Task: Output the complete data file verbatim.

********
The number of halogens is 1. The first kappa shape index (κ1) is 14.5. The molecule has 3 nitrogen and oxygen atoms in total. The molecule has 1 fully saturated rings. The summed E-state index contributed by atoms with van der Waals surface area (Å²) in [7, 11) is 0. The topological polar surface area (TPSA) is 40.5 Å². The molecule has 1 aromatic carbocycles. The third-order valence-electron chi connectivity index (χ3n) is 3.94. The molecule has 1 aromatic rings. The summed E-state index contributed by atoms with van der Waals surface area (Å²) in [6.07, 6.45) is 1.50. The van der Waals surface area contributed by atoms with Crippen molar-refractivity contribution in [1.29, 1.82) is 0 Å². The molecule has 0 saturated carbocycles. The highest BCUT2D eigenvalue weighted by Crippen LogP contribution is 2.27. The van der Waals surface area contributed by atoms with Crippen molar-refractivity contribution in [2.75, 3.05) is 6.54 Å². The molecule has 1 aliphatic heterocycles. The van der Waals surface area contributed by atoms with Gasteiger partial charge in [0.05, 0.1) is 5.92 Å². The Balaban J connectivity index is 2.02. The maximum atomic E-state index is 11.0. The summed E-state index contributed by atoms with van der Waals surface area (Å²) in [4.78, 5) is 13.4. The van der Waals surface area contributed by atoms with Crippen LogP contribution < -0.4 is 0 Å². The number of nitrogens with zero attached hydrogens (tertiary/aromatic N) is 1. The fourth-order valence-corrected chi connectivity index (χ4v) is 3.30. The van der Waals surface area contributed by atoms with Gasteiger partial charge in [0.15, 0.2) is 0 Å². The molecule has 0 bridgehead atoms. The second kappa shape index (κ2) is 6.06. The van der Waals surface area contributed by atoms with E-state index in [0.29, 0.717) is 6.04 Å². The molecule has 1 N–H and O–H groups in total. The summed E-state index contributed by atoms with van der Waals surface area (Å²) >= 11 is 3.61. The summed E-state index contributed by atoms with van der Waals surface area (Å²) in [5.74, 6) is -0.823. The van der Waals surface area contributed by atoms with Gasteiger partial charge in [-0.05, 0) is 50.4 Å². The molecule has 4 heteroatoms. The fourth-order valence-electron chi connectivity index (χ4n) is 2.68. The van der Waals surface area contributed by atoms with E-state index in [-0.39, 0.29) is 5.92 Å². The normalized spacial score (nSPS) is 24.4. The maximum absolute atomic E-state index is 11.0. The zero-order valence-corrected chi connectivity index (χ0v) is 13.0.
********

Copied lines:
The number of halogens is 1. The first kappa shape index (κ1) is 14.5. The molecule has 3 nitrogen and oxygen atoms in total. The molecule has 1 fully saturated rings. The summed E-state index contributed by atoms with van der Waals surface area (Å²) in [7, 11) is 0. The topological polar surface area (TPSA) is 40.5 Å². The molecule has 1 aromatic carbocycles. The third-order valence-electron chi connectivity index (χ3n) is 3.94. The molecule has 1 aromatic rings. The summed E-state index contributed by atoms with van der Waals surface area (Å²) in [6.07, 6.45) is 1.50. The van der Waals surface area contributed by atoms with Crippen molar-refractivity contribution in [1.29, 1.82) is 0 Å². The molecule has 0 saturated carbocycles. The highest BCUT2D eigenvalue weighted by Crippen LogP contribution is 2.27. The van der Waals surface area contributed by atoms with Crippen molar-refractivity contribution in [2.75, 3.05) is 6.54 Å². The molecule has 1 aliphatic heterocycles. The van der Waals surface area contributed by atoms with Gasteiger partial charge in [0.05, 0.1) is 5.92 Å². The Balaban J connectivity index is 2.02. The maximum atomic E-state index is 11.0. The summed E-state index contributed by atoms with van der Waals surface area (Å²) in [4.78, 5) is 13.4. The van der Waals surface area contributed by atoms with Crippen LogP contribution < -0.4 is 0 Å². The number of nitrogens with zero attached hydrogens (tertiary/aromatic N) is 1. The fourth-order valence-corrected chi connectivity index (χ4v) is 3.30. The van der Waals surface area contributed by atoms with Gasteiger partial charge in [0.15, 0.2) is 0 Å². The molecule has 0 bridgehead atoms. The second kappa shape index (κ2) is 6.06. The van der Waals surface area contributed by atoms with E-state index in [0.29, 0.717) is 6.04 Å². The molecule has 1 N–H and O–H groups in total. The summed E-state index contributed by atoms with van der Waals surface area (Å²) >= 11 is 3.61. The summed E-state index contributed by atoms with van der Waals surface area (Å²) in [5.74, 6) is -0.823. The van der Waals surface area contributed by atoms with Gasteiger partial charge in [-0.05, 0) is 50.4 Å². The molecule has 4 heteroatoms. The fourth-order valence-electron chi connectivity index (χ4n) is 2.68. The van der Waals surface area contributed by atoms with E-state index in [-0.39, 0.29) is 5.92 Å². The normalized spacial score (nSPS) is 24.4. The maximum absolute atomic E-state index is 11.0. The zero-order valence-corrected chi connectivity index (χ0v) is 13.0.